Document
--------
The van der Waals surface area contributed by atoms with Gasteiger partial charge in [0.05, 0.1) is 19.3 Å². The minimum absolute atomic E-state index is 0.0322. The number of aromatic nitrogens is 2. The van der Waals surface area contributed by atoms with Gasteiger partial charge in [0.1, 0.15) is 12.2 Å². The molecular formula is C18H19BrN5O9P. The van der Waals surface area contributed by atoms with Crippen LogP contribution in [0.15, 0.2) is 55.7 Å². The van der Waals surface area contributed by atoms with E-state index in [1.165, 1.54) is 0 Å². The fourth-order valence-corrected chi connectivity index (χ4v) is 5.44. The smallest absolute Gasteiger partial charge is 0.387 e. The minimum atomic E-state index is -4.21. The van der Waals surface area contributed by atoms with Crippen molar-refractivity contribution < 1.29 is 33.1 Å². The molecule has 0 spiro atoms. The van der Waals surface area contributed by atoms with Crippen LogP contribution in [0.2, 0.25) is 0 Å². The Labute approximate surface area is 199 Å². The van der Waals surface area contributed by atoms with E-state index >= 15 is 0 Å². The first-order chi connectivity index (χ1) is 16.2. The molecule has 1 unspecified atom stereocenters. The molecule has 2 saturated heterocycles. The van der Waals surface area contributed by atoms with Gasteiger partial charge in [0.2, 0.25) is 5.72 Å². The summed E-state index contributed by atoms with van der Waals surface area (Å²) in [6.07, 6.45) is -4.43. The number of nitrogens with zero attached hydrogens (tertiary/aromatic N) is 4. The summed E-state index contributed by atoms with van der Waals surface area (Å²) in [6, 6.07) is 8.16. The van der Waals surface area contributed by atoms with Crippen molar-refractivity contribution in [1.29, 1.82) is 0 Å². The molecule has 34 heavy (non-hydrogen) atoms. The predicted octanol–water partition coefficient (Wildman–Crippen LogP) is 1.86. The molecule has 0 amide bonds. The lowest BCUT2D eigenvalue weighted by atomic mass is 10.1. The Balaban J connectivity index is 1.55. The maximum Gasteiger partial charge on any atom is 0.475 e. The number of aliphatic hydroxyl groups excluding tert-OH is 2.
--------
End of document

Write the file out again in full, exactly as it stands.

The van der Waals surface area contributed by atoms with Gasteiger partial charge in [0.05, 0.1) is 19.3 Å². The minimum absolute atomic E-state index is 0.0322. The number of aromatic nitrogens is 2. The van der Waals surface area contributed by atoms with Gasteiger partial charge in [0.1, 0.15) is 12.2 Å². The molecular formula is C18H19BrN5O9P. The van der Waals surface area contributed by atoms with Crippen LogP contribution in [0.15, 0.2) is 55.7 Å². The van der Waals surface area contributed by atoms with E-state index in [1.165, 1.54) is 0 Å². The fourth-order valence-corrected chi connectivity index (χ4v) is 5.44. The smallest absolute Gasteiger partial charge is 0.387 e. The minimum atomic E-state index is -4.21. The van der Waals surface area contributed by atoms with Crippen molar-refractivity contribution < 1.29 is 33.1 Å². The molecule has 0 spiro atoms. The van der Waals surface area contributed by atoms with Crippen LogP contribution in [0.2, 0.25) is 0 Å². The Labute approximate surface area is 199 Å². The van der Waals surface area contributed by atoms with E-state index >= 15 is 0 Å². The first-order chi connectivity index (χ1) is 16.2. The molecule has 1 unspecified atom stereocenters. The molecule has 2 saturated heterocycles. The van der Waals surface area contributed by atoms with Gasteiger partial charge in [0.2, 0.25) is 5.72 Å². The summed E-state index contributed by atoms with van der Waals surface area (Å²) in [6.07, 6.45) is -4.43. The number of nitrogens with zero attached hydrogens (tertiary/aromatic N) is 4. The summed E-state index contributed by atoms with van der Waals surface area (Å²) in [6, 6.07) is 8.16. The van der Waals surface area contributed by atoms with Crippen molar-refractivity contribution in [1.29, 1.82) is 0 Å². The molecule has 34 heavy (non-hydrogen) atoms. The predicted octanol–water partition coefficient (Wildman–Crippen LogP) is 1.86. The molecule has 0 amide bonds. The lowest BCUT2D eigenvalue weighted by atomic mass is 10.1. The Balaban J connectivity index is 1.55. The maximum Gasteiger partial charge on any atom is 0.475 e. The number of aliphatic hydroxyl groups excluding tert-OH is 2.